Happy Holidays for the Anxiety-prone

season

For those of us with anxious tendencies, Thanksgiving, Christmas, and other seasonal holidays can present their share of tensions as we deal with our own expectations and people overwhelm.  The fact that we want to enjoy these times, can make the experience even more stressful.  These are the points in life when we need to enact a strategy to keep us from fusing with the emotions we may have.

  1. Don’t allow seasonal expectations to create unrealistic hurdles to happiness. No one’s holiday looks like the greeting card.  Don’t allow the preparation for the holiday affect the way you experience it.  Someone will get upset.  Your best intentions will be met with judgement.  Experience the emotions you are feeling while staying locked on the here and now.  If you allow your feelings to drag you to the past (“I can’t believe he’s acting this way again”) or catapult you to the future (“They will all be talking about me tomorrow”), you won’t be able to appreciate the now. (See number 6 for more on staying in the present.)
  2. Focus on others. There is a self-involvement in anxiety and depression. When we are in this state, we tend to see our emotions looming in front of us.  Pick a person or persons who need you, perhaps ones that are feeling anxiety themselves.  Give to them.  Especially remember those who are reliving loss this season.  This can be a rough season for many.  Practice love. You’ll feel better yourself.
  3. Take time for mindful prayer and destressing. Holidays are extremely people-filled times.  Take time to break away from the masses and recharge your batteries.  Worship during this time can add dimension to the holiday and center it on its roots.  Recognize that your temperament, extroverted or introverted is the way you were created.  Your response to your feelings is where the choice is.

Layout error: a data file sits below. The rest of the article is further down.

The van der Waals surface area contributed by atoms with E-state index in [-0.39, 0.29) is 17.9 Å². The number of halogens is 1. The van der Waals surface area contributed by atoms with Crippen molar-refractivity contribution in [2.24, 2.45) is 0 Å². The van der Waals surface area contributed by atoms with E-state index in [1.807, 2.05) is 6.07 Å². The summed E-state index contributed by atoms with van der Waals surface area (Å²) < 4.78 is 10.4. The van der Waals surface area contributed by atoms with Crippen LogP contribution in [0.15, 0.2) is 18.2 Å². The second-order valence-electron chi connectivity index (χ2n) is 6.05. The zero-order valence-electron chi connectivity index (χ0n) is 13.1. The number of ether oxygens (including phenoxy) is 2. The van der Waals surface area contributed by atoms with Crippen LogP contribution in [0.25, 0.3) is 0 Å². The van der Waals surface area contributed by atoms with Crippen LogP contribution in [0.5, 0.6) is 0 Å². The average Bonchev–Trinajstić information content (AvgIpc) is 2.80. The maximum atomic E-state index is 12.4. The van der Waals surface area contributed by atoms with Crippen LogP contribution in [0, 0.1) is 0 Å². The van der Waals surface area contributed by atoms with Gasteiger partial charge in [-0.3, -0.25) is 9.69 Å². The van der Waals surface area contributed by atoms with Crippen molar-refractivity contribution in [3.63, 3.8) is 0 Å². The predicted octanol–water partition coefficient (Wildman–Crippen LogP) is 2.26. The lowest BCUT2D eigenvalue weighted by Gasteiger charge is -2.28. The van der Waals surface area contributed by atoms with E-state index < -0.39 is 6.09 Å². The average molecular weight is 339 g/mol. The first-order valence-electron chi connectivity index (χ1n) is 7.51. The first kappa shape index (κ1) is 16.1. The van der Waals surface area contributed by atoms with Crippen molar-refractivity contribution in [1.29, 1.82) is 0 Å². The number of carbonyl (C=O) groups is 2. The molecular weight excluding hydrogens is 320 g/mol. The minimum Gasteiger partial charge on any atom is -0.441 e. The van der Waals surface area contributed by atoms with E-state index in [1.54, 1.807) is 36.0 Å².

4. Be flexible enough to change plans. There is nothing wrong with amending plans for the holidays. Too many parties?  Let one go.  Departure time for travel just not happening?  Remind yourself of the real reason you are visiting others.    If your plans go as expected this season, you are in the minority.
  5. Be open. If you are struggling with anxious times, find someone with whom you can be vulnerable: a spouse, close friend, a trusted family member.  Lay it all out.  The ones who love us the deepest are the ones who love us just as we are.
  6. Stay in the now.  When going through anxiety,  our emotions carry us to other times.  Don’t take that trip.  When you start feeling overwhelmed, find you can touch.  Look for things you can hear.  Take notice of the fragrances around you.  The senses will ground us in the now and will not allow us to get caught up in the past or the future.
  7. Finally, use your analog or digital production plan to alleviate stress.  Some people use apps, some people use paper notebooks.  Either way, we all need a place to capture those ideas, stressful or not, that pop in our heads.  We may journal or simply list, but the goal is to get it out of our heads and on to paper.  Then we’ve held our thoughts captive.

Above all, remember to be thankful.  Remember the real beauty behind the Christmas story.  Focus on God, and He will provide you with the ultimate strength to move forward.

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